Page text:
“Influence of Modern Agriculture on the Environment”
In India, We are directly or indirectly connected with agriculture. Either being a producer (Farmer) or as a consumer. I am directly connected with farming since childhood but due to academic studies I had to leave the village and moved towards the cities. Since, 2011 I was in the cities, but due to COVID-19 pandemic I came back to my village for uncertain time periods and again I started loving the agriculture. I noticed remarkable changes in the techniques of modern farming. Agriculture is a valuable means of livelihood for the farmers in our country. Farming is the way of producing important products such as food, fibre, milk etc. Farming requires both indigenous knowledge as well as modern knowledge. I was excited to know about the transformation happened in nearly one decade and what would be the impact of this change on our environment so I had a conversation with a farmer and asked few questions. What is the modern method of agriculture? Apart from innovative knowledge of farming, utilising novel equipment there are some crucial parameters which also needs to be in practices for modern agriculture such as correct selection of field, proper preparation of the field, weed control, plant protection, post-harvest management and crop harvesting, he replied. He further added, in this type of agriculture, resources are concise and optimized which enhances the efficiency and productivity of the farmers. I asked the next question, what is the impact of modern agriculture on environment? He answered, As we all know that modern agriculture has not only increased the capacity of food and biofuel production but at the very same time has also increased our environmental problem because this modern farming system has high yielding variety of hybrid seeds and abundant in irrigation water, fertilizer and pesticides are used, which directly affects soil erosion, ground water pollution, water lodging and saltation. Therefore precautions should be taken in order to minimize the bad influence of modern agriculture on environment by reducing commercial farming, reducing the use of pesticides, reducing hybridization and special attention to soil fertility. He told me that beside all this advantages there are some good part of modern agriculture is also booming, which does not harm to environment for example, indoor vertical farming, farm automation, hydroponics, monoculture, modern greenhouses, ring gardens and rooftop gardens.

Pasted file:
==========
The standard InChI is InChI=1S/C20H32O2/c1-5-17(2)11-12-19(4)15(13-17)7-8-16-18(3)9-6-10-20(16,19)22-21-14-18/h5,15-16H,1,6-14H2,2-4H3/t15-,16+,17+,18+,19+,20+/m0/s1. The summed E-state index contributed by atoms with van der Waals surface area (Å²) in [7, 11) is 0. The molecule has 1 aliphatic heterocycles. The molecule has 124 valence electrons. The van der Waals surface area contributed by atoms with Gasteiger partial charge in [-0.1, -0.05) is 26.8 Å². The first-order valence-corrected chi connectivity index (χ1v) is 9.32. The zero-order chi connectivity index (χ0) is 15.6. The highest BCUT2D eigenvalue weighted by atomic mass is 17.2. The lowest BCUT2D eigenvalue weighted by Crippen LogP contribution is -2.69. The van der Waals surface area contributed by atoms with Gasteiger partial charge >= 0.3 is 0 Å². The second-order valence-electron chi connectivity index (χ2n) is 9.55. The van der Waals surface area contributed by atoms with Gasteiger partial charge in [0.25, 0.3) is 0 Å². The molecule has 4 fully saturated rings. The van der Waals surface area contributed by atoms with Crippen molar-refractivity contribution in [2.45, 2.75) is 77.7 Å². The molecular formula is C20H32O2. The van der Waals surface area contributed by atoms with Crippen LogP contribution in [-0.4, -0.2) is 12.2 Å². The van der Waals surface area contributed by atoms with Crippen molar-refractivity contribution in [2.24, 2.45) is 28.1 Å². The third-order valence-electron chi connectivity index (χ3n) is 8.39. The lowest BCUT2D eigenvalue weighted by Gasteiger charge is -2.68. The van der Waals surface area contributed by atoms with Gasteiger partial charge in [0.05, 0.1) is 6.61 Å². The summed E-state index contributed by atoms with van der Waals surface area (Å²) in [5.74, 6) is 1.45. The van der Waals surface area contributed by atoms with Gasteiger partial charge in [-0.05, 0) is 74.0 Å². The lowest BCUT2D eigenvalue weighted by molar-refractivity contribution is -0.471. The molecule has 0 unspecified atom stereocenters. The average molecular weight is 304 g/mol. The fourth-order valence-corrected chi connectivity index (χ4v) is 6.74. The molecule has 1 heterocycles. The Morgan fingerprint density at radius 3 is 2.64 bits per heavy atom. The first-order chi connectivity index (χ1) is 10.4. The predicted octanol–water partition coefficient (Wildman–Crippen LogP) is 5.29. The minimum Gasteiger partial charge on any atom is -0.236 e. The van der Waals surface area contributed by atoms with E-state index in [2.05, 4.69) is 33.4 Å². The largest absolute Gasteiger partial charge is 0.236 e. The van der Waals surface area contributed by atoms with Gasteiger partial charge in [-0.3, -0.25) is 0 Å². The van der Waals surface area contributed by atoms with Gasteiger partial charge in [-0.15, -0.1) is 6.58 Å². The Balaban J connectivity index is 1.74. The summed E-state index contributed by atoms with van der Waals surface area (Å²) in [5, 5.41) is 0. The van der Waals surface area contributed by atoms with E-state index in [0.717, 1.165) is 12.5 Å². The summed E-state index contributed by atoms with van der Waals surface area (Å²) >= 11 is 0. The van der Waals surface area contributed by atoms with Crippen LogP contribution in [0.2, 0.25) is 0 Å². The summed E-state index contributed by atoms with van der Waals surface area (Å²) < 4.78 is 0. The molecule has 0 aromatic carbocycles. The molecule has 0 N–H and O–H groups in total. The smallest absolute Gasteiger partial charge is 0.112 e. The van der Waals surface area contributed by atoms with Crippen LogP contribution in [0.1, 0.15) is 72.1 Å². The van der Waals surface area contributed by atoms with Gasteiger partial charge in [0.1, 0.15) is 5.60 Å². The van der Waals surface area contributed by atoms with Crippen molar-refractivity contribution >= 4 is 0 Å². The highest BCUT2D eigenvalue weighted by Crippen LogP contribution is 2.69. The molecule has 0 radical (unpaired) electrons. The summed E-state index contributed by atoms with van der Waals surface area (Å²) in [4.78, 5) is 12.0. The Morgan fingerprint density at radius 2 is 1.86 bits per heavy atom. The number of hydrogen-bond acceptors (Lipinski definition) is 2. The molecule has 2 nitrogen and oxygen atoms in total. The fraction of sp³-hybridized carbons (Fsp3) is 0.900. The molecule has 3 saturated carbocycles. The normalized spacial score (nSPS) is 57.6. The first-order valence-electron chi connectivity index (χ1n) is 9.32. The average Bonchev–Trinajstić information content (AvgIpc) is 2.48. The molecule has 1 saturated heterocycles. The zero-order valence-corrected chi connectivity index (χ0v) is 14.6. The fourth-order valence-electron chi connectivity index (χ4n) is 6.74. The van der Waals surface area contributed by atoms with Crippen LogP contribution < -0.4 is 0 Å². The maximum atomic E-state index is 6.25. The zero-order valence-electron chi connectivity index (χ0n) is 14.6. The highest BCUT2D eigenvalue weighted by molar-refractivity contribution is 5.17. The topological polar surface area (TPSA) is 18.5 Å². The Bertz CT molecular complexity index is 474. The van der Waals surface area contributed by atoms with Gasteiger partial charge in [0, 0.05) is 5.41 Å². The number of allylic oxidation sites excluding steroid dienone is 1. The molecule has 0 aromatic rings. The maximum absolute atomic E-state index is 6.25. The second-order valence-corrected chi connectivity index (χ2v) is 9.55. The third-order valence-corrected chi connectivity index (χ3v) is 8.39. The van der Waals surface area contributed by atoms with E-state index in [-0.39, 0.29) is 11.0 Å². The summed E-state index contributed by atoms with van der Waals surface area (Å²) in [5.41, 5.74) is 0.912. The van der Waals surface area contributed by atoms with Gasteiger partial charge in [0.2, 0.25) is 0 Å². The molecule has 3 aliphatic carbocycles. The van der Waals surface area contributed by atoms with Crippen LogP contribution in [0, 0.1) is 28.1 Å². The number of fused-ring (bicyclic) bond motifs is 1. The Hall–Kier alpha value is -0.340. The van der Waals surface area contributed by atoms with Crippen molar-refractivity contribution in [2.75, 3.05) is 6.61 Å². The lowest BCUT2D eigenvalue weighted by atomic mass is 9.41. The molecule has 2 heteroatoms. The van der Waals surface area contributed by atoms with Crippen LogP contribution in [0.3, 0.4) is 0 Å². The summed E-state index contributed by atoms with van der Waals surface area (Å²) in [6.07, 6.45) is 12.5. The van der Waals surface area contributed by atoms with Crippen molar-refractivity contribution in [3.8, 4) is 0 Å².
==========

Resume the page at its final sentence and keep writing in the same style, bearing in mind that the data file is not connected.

Bypassing the time agriculture sector has changed a lot, thanks to the researchers and farmers for all these innovations. Hopefully, with the changes we will be able to fulfil the challenge of producing food for growing population in adverse climate conditions. Along with traditional knowledge and modern technological enhancement will help India become the leading country in the world in the field of agricultural products.
|“Stories from the wild“|